Courage and patriotism came to her early, inspired by the conduct of her own family members in the struggle for freedom. During the Quit India movement, she held the Congress flag aloft despite coming under police blows. She flew to Assam in 1962 during the India-China war to reassure the people when the military situation was extremely dangerous and there was talk of evacuation. She rushed to Srinagar in September 1965 to put spine into the local administration in the face of Pakistani infiltration and the imminent outbreak of war. Throughout the nine-month long Bangladesh crisis, her courage, steadfastness of purpose and skill on the international chessboard steered India to victory. She taught India that salvation lay in relying on its own strength, not in expecting help from others. The legend of Indira as Durga was born.
Sensitive, as well as sensible
Victories in war attract admiration. They cannot inspire love. It was her deep sense of compassion that earned Indira Gandhi the love of India’s millions. For her, poverty was not a matter of statistics. She had seen it face to face during her travels. It offended her sense of human dignity. It was Indira Gandhi who first introduced anti-poverty programmes, reaching out to the poorest and most destitute as no one had done before. The legend of ‘Indira Amma’, the carer and protector of the poor, endures.
To courage and compassion, she added the conviction that India was destined for greatness. No sacrifice was too great if it served this goal. She saw the world as it was, devoid of sentiment and emotion, tempering idealism with realism. She threw her full weight behind the Green Revolution to make India self-sufficient in food, freeing it from humiliating foreign pressures. India’s atomic and space programmes explored new vistas. Ocean exploration was encouraged. India sent its first expedition to Antarctica. The Indian flag fluttered where it had never been before.
On the big issues of our time, such as the environment and man’s relationship to it, Indira Gandhi was ahead of almost all her contemporaries in politics. Nature instilled in her a sense of wonder and a deeply felt experience of the unity of all life. She was a pioneer in urging a development agenda that gave primacy to removing poverty, but without assaulting and destroying nature, and in demanding an equitable sharing of environmental resources between the industrialised and developing worlds.
Without her decisive interventions, India would have lost even more of its forests and wild life, becoming a country of impoverished landscapes and denuded natural resources — and even greater tribal unrest. Had she been alive today, she would have been distressed at the lack of political will in protecting India’s rich natural heritage. She warned that development did not mean imitation of the wasteful patterns of living of the affluent societies. Rather, India’s design for development should be respectful of nature and in consonance with its own traditions and genius, defining where the line of satisfaction should be drawn. It is a challenge we have yet to answer.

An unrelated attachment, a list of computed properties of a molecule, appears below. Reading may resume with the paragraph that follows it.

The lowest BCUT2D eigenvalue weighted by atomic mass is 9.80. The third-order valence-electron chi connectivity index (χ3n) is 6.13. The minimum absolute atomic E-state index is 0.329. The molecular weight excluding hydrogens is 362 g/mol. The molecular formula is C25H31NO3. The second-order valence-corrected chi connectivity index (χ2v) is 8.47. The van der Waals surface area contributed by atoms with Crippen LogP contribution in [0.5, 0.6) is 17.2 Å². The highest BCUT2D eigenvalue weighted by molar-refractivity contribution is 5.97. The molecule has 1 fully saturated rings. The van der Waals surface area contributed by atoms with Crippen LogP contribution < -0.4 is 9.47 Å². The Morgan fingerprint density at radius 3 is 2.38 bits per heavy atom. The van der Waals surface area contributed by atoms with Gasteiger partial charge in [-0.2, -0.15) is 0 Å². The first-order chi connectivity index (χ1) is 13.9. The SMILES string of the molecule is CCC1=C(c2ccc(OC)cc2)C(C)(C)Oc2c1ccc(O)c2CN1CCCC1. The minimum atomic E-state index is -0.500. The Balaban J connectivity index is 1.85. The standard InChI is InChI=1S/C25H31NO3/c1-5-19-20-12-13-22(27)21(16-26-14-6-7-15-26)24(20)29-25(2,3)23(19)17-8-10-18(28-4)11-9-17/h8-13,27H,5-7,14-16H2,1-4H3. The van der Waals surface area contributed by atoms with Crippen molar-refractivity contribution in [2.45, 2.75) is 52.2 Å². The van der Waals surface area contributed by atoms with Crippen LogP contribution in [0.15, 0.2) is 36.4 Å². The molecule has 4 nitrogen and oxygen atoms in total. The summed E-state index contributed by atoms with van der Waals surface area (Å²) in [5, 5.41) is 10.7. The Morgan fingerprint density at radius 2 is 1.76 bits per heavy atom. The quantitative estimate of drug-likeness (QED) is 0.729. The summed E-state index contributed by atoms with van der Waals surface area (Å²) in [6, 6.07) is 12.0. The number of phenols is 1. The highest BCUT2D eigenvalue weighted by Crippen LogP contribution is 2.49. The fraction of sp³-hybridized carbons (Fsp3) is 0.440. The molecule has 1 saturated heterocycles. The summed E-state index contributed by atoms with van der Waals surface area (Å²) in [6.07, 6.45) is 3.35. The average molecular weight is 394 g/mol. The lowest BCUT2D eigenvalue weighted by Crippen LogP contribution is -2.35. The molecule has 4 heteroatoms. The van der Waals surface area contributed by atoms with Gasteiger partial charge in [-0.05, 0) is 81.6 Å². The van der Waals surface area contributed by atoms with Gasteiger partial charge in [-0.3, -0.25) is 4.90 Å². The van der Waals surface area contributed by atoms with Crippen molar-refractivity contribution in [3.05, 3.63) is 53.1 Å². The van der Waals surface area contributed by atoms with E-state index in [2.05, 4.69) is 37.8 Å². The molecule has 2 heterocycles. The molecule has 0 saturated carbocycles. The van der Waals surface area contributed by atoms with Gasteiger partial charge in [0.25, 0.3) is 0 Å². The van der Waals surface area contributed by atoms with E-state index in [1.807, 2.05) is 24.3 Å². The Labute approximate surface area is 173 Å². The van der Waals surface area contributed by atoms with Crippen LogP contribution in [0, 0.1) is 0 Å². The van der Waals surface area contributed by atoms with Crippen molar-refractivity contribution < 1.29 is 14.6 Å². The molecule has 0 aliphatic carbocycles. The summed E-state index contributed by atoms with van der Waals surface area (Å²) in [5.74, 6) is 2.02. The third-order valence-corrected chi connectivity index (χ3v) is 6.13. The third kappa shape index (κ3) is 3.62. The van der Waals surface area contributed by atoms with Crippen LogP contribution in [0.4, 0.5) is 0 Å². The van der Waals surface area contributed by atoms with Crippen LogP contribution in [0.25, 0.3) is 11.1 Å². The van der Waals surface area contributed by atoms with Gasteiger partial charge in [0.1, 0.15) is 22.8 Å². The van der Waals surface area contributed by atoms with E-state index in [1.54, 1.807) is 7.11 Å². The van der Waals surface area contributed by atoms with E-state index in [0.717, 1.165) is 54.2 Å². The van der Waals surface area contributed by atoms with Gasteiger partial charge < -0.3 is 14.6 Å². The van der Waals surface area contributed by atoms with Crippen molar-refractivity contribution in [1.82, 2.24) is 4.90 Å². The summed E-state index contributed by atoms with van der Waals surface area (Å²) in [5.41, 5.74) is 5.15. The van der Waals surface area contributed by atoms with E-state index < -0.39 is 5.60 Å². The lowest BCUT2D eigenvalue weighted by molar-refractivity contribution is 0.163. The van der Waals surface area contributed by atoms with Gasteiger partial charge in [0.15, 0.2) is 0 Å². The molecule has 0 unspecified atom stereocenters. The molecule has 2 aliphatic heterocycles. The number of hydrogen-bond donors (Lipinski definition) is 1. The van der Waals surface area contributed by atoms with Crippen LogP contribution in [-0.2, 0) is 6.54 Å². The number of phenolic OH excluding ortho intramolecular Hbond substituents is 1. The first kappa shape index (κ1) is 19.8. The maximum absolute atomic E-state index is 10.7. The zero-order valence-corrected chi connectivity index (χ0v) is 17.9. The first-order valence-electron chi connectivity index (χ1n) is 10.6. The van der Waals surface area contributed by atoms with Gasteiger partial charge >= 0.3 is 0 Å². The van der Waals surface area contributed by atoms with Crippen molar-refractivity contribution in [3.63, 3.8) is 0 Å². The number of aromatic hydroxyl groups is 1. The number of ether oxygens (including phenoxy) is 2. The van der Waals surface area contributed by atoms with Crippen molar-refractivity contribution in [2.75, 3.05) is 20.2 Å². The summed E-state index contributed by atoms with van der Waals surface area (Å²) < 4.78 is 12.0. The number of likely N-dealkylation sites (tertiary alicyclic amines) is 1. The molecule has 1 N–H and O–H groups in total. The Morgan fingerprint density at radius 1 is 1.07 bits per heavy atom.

No Prime Minister did more to conserve India’s arts and combat tasteless urbanisation.
Indira Gandhi had her weaknesses. She was human and fallible. Some of her decisions to protect the nation’s unity and stability were controversial. Some of her gambles failed. In the fullness of time, history will judge the totality of her endeavours. For the present, it is enough to remember that she was like a great lighthouse from which unflickering beams shone throughout her years in office.
India, she proudly proclaimed, was more than a country, it was an idea. And to this idea of Indianness, of the ancient and the new, of tradition and modernity, of unity and diversity, of the sacred and the secular, she bore unflinching loyalty.
How would she herself have wished to be remembered? By her consuming passion and love for India. It was as if some karmic thread tied her to India, and India to her, before and beyond her lifetime. Although written in a different context, Karen Harrison’s poem ‘Karma’ eloquently expresses Indira Gandhi’s feelings for India:
I have loved you before,
This meeting, this life, seems just another round:
One of thousands;
One of one, endless current,
In which new love is recognition:
Nothing more than a new shape
For two pieces of an ancient heart.
And I will love you again;
And toss my soul to the sea until it breaks upon the tide
As it will, as it must, to take shape again:
A limpet soul that clings to you.
For I would make this round a thousand times
To find your love in every life
Let that be her epitaph.
Moni Malhoutra served in the Secretariat of Prime Minister Indira Gandhi from 1966 to 1973. The views expressed by the author are personal